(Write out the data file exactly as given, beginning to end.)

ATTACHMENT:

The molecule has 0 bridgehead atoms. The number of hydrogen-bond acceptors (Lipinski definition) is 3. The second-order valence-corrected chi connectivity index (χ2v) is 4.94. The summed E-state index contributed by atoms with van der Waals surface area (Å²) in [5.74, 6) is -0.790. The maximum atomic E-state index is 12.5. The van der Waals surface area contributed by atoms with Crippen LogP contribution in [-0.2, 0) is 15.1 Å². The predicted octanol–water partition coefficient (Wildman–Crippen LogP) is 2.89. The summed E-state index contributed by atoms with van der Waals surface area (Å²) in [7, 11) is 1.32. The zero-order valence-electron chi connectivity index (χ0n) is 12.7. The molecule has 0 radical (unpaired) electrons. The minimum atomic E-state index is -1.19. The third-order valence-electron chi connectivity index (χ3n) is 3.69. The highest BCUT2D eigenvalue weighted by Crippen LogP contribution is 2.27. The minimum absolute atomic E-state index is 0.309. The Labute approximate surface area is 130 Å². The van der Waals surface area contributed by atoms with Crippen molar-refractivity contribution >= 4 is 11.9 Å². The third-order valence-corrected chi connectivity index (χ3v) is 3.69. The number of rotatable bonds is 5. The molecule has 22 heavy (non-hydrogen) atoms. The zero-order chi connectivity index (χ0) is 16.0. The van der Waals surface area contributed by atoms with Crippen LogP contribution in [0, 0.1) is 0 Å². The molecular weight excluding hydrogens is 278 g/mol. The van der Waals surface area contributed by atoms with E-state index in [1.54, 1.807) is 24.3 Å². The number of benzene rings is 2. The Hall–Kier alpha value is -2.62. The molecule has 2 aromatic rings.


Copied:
The molecule has 0 bridgehead atoms. The number of hydrogen-bond acceptors (Lipinski definition) is 3. The second-order valence-corrected chi connectivity index (χ2v) is 4.94. The summed E-state index contributed by atoms with van der Waals surface area (Å²) in [5.74, 6) is -0.790. The maximum atomic E-state index is 12.5. The van der Waals surface area contributed by atoms with Crippen LogP contribution in [-0.2, 0) is 15.1 Å². The predicted octanol–water partition coefficient (Wildman–Crippen LogP) is 2.89. The summed E-state index contributed by atoms with van der Waals surface area (Å²) in [7, 11) is 1.32. The zero-order valence-electron chi connectivity index (χ0n) is 12.7. The molecule has 0 radical (unpaired) electrons. The minimum atomic E-state index is -1.19. The third-order valence-electron chi connectivity index (χ3n) is 3.69. The highest BCUT2D eigenvalue weighted by Crippen LogP contribution is 2.27. The minimum absolute atomic E-state index is 0.309. The Labute approximate surface area is 130 Å². The van der Waals surface area contributed by atoms with Crippen molar-refractivity contribution >= 4 is 11.9 Å². The third-order valence-corrected chi connectivity index (χ3v) is 3.69. The number of rotatable bonds is 5. The molecule has 22 heavy (non-hydrogen) atoms. The zero-order chi connectivity index (χ0) is 16.0. The van der Waals surface area contributed by atoms with Crippen LogP contribution in [0, 0.1) is 0 Å². The molecular weight excluding hydrogens is 278 g/mol. The van der Waals surface area contributed by atoms with E-state index in [1.54, 1.807) is 24.3 Å². The number of benzene rings is 2. The Hall–Kier alpha value is -2.62. The molecule has 2 aromatic rings.